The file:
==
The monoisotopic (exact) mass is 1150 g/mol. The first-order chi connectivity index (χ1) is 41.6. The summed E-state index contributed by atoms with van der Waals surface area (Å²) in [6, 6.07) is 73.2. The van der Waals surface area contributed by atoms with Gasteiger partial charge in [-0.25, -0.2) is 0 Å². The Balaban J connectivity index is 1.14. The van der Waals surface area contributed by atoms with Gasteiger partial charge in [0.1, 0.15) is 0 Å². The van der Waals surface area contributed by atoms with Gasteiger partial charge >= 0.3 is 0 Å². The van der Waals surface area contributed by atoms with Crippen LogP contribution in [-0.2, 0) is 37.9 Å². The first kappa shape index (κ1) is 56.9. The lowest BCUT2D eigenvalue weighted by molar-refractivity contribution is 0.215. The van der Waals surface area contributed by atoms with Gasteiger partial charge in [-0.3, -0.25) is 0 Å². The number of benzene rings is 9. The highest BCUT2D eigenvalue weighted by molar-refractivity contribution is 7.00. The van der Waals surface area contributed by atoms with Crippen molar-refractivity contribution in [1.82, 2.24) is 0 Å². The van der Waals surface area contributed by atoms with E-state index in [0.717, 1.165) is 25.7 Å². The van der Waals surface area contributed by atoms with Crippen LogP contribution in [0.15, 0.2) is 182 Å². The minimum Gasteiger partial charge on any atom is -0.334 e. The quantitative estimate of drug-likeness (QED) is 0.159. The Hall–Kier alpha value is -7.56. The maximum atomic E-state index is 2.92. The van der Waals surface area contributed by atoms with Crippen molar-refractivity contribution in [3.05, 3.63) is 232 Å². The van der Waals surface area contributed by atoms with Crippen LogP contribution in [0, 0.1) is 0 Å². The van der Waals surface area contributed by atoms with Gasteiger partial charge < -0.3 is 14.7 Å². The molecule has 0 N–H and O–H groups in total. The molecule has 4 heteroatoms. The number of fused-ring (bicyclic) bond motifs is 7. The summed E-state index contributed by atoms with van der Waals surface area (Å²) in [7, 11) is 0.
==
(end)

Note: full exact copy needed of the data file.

The monoisotopic (exact) mass is 1150 g/mol. The first-order chi connectivity index (χ1) is 41.6. The summed E-state index contributed by atoms with van der Waals surface area (Å²) in [6, 6.07) is 73.2. The van der Waals surface area contributed by atoms with Gasteiger partial charge in [-0.25, -0.2) is 0 Å². The Balaban J connectivity index is 1.14. The van der Waals surface area contributed by atoms with Gasteiger partial charge in [0.1, 0.15) is 0 Å². The van der Waals surface area contributed by atoms with Gasteiger partial charge >= 0.3 is 0 Å². The van der Waals surface area contributed by atoms with Crippen LogP contribution in [-0.2, 0) is 37.9 Å². The first kappa shape index (κ1) is 56.9. The lowest BCUT2D eigenvalue weighted by molar-refractivity contribution is 0.215. The van der Waals surface area contributed by atoms with Gasteiger partial charge in [-0.3, -0.25) is 0 Å². The number of benzene rings is 9. The highest BCUT2D eigenvalue weighted by molar-refractivity contribution is 7.00. The van der Waals surface area contributed by atoms with Crippen molar-refractivity contribution in [1.82, 2.24) is 0 Å². The van der Waals surface area contributed by atoms with E-state index in [0.717, 1.165) is 25.7 Å². The van der Waals surface area contributed by atoms with Crippen LogP contribution in [0.15, 0.2) is 182 Å². The minimum Gasteiger partial charge on any atom is -0.334 e. The quantitative estimate of drug-likeness (QED) is 0.159. The Hall–Kier alpha value is -7.56. The maximum atomic E-state index is 2.92. The van der Waals surface area contributed by atoms with Crippen molar-refractivity contribution in [3.05, 3.63) is 232 Å². The van der Waals surface area contributed by atoms with Crippen LogP contribution in [0, 0.1) is 0 Å². The van der Waals surface area contributed by atoms with Gasteiger partial charge < -0.3 is 14.7 Å². The molecule has 0 N–H and O–H groups in total. The molecule has 4 heteroatoms. The number of fused-ring (bicyclic) bond motifs is 7. The summed E-state index contributed by atoms with van der Waals surface area (Å²) in [7, 11) is 0.